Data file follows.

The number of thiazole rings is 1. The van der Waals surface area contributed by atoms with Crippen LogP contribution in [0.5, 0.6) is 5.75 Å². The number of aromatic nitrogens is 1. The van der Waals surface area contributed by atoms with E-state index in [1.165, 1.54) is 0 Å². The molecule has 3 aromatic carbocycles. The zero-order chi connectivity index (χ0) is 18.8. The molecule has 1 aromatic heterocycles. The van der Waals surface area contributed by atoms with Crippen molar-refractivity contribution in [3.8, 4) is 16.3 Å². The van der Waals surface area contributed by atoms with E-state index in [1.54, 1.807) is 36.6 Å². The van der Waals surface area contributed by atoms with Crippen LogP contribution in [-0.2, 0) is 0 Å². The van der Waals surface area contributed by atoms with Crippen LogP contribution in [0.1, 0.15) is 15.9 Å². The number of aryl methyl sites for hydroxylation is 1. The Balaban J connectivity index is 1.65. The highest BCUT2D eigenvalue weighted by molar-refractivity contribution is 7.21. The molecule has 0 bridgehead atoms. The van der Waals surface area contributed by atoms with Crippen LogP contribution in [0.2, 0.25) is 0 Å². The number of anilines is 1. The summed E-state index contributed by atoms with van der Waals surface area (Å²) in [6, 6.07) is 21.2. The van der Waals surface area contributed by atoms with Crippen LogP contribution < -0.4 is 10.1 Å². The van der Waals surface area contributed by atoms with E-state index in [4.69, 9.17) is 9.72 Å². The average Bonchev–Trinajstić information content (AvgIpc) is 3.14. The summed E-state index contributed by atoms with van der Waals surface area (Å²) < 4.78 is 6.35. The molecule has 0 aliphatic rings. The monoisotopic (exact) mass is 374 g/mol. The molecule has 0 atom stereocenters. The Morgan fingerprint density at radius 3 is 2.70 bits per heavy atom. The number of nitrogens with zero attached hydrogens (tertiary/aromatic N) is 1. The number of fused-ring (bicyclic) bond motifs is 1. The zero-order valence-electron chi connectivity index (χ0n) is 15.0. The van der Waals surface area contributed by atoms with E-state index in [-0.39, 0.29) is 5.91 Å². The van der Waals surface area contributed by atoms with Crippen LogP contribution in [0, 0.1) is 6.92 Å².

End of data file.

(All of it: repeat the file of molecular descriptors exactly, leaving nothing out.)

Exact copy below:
The number of thiazole rings is 1. The van der Waals surface area contributed by atoms with Crippen LogP contribution in [0.5, 0.6) is 5.75 Å². The number of aromatic nitrogens is 1. The van der Waals surface area contributed by atoms with E-state index in [1.165, 1.54) is 0 Å². The molecule has 3 aromatic carbocycles. The zero-order chi connectivity index (χ0) is 18.8. The molecule has 1 aromatic heterocycles. The van der Waals surface area contributed by atoms with Crippen molar-refractivity contribution in [3.8, 4) is 16.3 Å². The van der Waals surface area contributed by atoms with E-state index in [1.54, 1.807) is 36.6 Å². The van der Waals surface area contributed by atoms with Crippen LogP contribution in [-0.2, 0) is 0 Å². The van der Waals surface area contributed by atoms with Crippen LogP contribution in [0.1, 0.15) is 15.9 Å². The number of aryl methyl sites for hydroxylation is 1. The Balaban J connectivity index is 1.65. The highest BCUT2D eigenvalue weighted by molar-refractivity contribution is 7.21. The molecule has 0 bridgehead atoms. The van der Waals surface area contributed by atoms with Crippen LogP contribution in [0.2, 0.25) is 0 Å². The number of anilines is 1. The summed E-state index contributed by atoms with van der Waals surface area (Å²) in [6, 6.07) is 21.2. The van der Waals surface area contributed by atoms with Crippen LogP contribution < -0.4 is 10.1 Å². The van der Waals surface area contributed by atoms with E-state index in [4.69, 9.17) is 9.72 Å². The average Bonchev–Trinajstić information content (AvgIpc) is 3.14. The summed E-state index contributed by atoms with van der Waals surface area (Å²) < 4.78 is 6.35. The molecule has 0 aliphatic rings. The monoisotopic (exact) mass is 374 g/mol. The molecule has 0 atom stereocenters. The Morgan fingerprint density at radius 3 is 2.70 bits per heavy atom. The number of nitrogens with zero attached hydrogens (tertiary/aromatic N) is 1. The number of fused-ring (bicyclic) bond motifs is 1. The zero-order valence-electron chi connectivity index (χ0n) is 15.0. The van der Waals surface area contributed by atoms with E-state index in [-0.39, 0.29) is 5.91 Å². The van der Waals surface area contributed by atoms with Crippen LogP contribution in [0, 0.1) is 6.92 Å².